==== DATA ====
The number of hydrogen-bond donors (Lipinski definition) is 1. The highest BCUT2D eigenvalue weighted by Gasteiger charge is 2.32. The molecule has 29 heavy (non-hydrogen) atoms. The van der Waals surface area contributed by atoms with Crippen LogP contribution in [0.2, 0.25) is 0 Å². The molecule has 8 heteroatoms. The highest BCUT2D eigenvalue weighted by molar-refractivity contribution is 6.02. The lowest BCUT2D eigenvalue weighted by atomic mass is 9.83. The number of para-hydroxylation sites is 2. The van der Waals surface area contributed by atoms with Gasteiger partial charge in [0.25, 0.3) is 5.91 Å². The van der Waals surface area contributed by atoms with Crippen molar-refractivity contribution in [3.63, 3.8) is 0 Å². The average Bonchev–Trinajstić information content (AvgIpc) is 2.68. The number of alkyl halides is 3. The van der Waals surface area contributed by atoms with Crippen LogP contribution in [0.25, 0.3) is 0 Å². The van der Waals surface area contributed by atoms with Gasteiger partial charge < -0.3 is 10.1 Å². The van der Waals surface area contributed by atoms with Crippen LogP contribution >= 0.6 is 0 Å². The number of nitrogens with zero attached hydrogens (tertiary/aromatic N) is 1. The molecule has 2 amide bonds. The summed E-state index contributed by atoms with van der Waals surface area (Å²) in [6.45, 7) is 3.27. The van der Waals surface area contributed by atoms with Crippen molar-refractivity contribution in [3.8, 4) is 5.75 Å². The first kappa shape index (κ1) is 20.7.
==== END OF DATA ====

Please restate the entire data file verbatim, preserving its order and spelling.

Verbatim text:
The number of hydrogen-bond donors (Lipinski definition) is 1. The highest BCUT2D eigenvalue weighted by Gasteiger charge is 2.32. The molecule has 29 heavy (non-hydrogen) atoms. The van der Waals surface area contributed by atoms with Crippen LogP contribution in [0.2, 0.25) is 0 Å². The molecule has 8 heteroatoms. The highest BCUT2D eigenvalue weighted by molar-refractivity contribution is 6.02. The lowest BCUT2D eigenvalue weighted by atomic mass is 9.83. The number of para-hydroxylation sites is 2. The van der Waals surface area contributed by atoms with Gasteiger partial charge in [0.25, 0.3) is 5.91 Å². The van der Waals surface area contributed by atoms with Crippen molar-refractivity contribution in [3.63, 3.8) is 0 Å². The average Bonchev–Trinajstić information content (AvgIpc) is 2.68. The number of alkyl halides is 3. The van der Waals surface area contributed by atoms with Crippen LogP contribution in [0.25, 0.3) is 0 Å². The van der Waals surface area contributed by atoms with Gasteiger partial charge < -0.3 is 10.1 Å². The van der Waals surface area contributed by atoms with Crippen LogP contribution >= 0.6 is 0 Å². The number of nitrogens with zero attached hydrogens (tertiary/aromatic N) is 1. The molecule has 2 amide bonds. The summed E-state index contributed by atoms with van der Waals surface area (Å²) in [6.45, 7) is 3.27. The van der Waals surface area contributed by atoms with Crippen molar-refractivity contribution in [3.8, 4) is 5.75 Å². The first kappa shape index (κ1) is 20.7.